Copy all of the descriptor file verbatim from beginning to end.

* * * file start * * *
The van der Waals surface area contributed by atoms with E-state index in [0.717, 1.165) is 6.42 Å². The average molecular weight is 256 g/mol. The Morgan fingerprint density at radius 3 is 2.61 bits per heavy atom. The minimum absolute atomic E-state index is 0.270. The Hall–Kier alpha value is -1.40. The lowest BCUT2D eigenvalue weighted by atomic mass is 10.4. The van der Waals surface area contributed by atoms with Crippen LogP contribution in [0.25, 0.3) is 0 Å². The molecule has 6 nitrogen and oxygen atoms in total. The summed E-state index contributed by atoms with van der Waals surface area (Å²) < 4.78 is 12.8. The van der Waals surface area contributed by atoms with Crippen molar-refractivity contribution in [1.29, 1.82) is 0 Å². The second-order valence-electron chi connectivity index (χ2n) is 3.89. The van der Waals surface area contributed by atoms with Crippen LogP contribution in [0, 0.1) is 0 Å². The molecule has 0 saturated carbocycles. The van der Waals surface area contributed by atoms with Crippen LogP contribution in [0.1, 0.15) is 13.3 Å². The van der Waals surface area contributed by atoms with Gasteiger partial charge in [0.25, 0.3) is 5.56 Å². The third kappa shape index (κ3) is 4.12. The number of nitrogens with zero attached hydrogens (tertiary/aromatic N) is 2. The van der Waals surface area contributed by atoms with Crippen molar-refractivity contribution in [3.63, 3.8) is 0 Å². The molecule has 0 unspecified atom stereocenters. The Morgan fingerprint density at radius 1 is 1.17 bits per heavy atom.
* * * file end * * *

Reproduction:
The van der Waals surface area contributed by atoms with E-state index in [0.717, 1.165) is 6.42 Å². The average molecular weight is 256 g/mol. The Morgan fingerprint density at radius 3 is 2.61 bits per heavy atom. The minimum absolute atomic E-state index is 0.270. The Hall–Kier alpha value is -1.40. The lowest BCUT2D eigenvalue weighted by atomic mass is 10.4. The van der Waals surface area contributed by atoms with Crippen LogP contribution in [0.25, 0.3) is 0 Å². The molecule has 6 nitrogen and oxygen atoms in total. The summed E-state index contributed by atoms with van der Waals surface area (Å²) < 4.78 is 12.8. The van der Waals surface area contributed by atoms with Crippen molar-refractivity contribution in [1.29, 1.82) is 0 Å². The second-order valence-electron chi connectivity index (χ2n) is 3.89. The van der Waals surface area contributed by atoms with Crippen LogP contribution in [0, 0.1) is 0 Å². The molecule has 0 saturated carbocycles. The van der Waals surface area contributed by atoms with Crippen LogP contribution in [0.1, 0.15) is 13.3 Å². The van der Waals surface area contributed by atoms with Gasteiger partial charge in [0.25, 0.3) is 5.56 Å². The third kappa shape index (κ3) is 4.12. The number of nitrogens with zero attached hydrogens (tertiary/aromatic N) is 2. The van der Waals surface area contributed by atoms with Crippen molar-refractivity contribution in [3.63, 3.8) is 0 Å². The molecule has 0 unspecified atom stereocenters. The Morgan fingerprint density at radius 1 is 1.17 bits per heavy atom.